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I have 1 year of experience working as a freelancer and on average, the jobs that I find are usually very fast in the communication and bidding process. An average communication goes like this:

>"Can you do this for XXX$?" 
>"Yes I can do that"  
>"Ok.Do It"
>"Done. Pay me"  
>Freelance work Finished # This usually takes three days as a maximum.

Now with more experience and reputation, I am receiving offers from companies interested in my services but I am having problem with the bidding process because the companies want to do an interview to talk about my skills and show proof of my knowledge or test me. Besides that, the company and interviewer doesn't talk about the hourly rate or how will I be paid so I lose my interest. This also happens with LinkedIn, the process is really long to apply for a job for the companies in the LinkedIn job listings, and think I can't do that because this takes me time that I could be spending biding on other, faster projects and also take time away from studying and improving my skills.

I don't know if your experience in the interview process is different than mine or if you all take interviews without problems but again I have a small amount of time, and these longer interviews deeply cut into that.

I feel like if I reject this kind of interview process I could lose the opportunity of an interesting and long-term job in a company and in this way forget those smaller gigs that only last three days. Maybe I am losing more than I earn, having preferences for these fast jobs.

2 Answers 2

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Longer-term clients are typically going to have a longer-form interview/onboard process, even for freelancers, as they're investing more time and money into you and the project you're going to be working on than if the job was able to be done in a couple of days. Think about it from their point of view: If the freelancer you hire for your 2 day project doesn't work out, the amount of time lost is far less than if they had hired said freelancer for a multi-month project and that freelancer doesn't work out. Companies/clients spending that extra time vetting those freelancers is worth it when the expected project workload is large.

The way to respond to this is... Let them do what they feel is necessary to ensure you're the right choice (within reason, of course). The investment of time on both sides (yours and theirs) should lend credence to the relationship you will have moving forward. Larger companies are typically going to have more extensive processes for hiring/contracting people out, so I'd expect this when you're getting involved with a bigger client.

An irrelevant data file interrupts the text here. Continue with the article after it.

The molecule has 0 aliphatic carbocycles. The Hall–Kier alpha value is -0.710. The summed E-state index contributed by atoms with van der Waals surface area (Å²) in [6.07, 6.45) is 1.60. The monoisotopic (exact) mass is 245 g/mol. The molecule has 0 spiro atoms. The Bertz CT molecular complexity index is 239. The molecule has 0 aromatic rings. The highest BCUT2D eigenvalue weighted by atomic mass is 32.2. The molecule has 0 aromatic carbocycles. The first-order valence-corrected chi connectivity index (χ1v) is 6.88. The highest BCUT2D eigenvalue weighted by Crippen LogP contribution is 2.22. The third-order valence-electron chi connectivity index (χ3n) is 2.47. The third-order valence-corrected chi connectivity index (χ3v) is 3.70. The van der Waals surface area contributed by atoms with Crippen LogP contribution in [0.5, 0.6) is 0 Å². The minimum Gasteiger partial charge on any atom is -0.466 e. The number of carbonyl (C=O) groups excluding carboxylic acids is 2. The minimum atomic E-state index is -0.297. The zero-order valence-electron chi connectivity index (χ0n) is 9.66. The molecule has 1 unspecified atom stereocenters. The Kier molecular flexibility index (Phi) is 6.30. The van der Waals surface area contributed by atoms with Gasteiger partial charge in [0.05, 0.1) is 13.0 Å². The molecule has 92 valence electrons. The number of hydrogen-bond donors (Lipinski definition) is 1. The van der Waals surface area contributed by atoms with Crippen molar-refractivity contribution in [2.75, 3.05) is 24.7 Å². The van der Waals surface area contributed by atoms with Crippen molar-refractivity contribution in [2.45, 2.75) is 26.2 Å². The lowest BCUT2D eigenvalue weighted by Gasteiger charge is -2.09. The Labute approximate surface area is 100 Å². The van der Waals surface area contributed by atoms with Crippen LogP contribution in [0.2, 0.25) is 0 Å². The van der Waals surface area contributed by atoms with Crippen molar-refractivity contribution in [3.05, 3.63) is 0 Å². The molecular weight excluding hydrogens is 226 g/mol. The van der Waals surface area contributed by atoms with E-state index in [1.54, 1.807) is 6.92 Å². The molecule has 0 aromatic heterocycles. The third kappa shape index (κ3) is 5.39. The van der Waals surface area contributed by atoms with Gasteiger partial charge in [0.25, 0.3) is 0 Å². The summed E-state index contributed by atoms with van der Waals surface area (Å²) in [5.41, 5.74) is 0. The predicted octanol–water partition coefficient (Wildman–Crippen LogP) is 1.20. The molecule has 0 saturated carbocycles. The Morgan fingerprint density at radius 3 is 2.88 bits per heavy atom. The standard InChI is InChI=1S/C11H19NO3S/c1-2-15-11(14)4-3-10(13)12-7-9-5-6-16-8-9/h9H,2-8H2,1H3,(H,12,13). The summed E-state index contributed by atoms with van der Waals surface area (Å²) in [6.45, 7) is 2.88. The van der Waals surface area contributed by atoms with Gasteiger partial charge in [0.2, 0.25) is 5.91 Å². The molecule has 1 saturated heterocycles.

You say:

I feel like if I reject this kind of interview process I could lose the opportunity of an interesting and long-term job in a company.

And, honestly, this is true. Recruiters don't work on your time, they work on theirs, and they're not really likely to adjust their timeframe for you unless you're an extraordinarily suitable candidate for what they're looking for.

My advice? Do your best to make the time for the most promising projects. If your goal is to get involved with interesting, long-term contracts, then making the time for them really is worth it. Furthermore, those companies will appreciate that you've committed the time necessary for them to feel comfortable enough to work with you.

As to your title's question, the best way to communicate that you'd like for the interview process to be shortened is to try and leave any level of annoyance out when you contact them. For your situation, I'd reach out to the recruiter/client and say something like:

"I've got a lot of other offers that I'm currently negotiating, and while I'm very interested in your project, I do have to make a decision about taking on that workload or not within (x timeframe). Please let me know as soon as you can if you'd like me to work on this project."

This sounds professional, but again... Don't expect this to work very often, especially if you're communicating with a recruiter instead of directly to a client. It's more likely that a recruiter will choose the freelancer who was able to make time for their process than one that wants them to rush.

If you're more comfortable working on a bunch of smaller projects, and aren't running out of opportunities for them, it's perfectly acceptable to stay within your comfort zone. If it works for you, and you feel like you're becoming more proficient at what you do, don't feel pressured to deviate until you're ready.

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Just ask them, there is nothing rude about clarifying timeframes or anything else.

If you lose an opportunity you lose it, it's not a big deal, you just move forwards and look for another.

As a freelancer you lose money chasing jobs as you're not getting paid for the time spent chasing so it's perfectly normal to be interested in any timeframes that affect your revenue.

companies want to do an interview to talk about my skills and show proof of my knowledge or test me

The projects that need this usually would not go to someone with just a years experience freelancing. Be careful with recruiters using up your time. They're not working for your benefit, they have their own agenda and stable to build.

Maybe I am losing more than I earn, having preferences for these fast jobs.

It's not all about money, you maximise their usefulness by networking and adding to your reputation for professional work. Your rep is eventually worth more than your qualifications.

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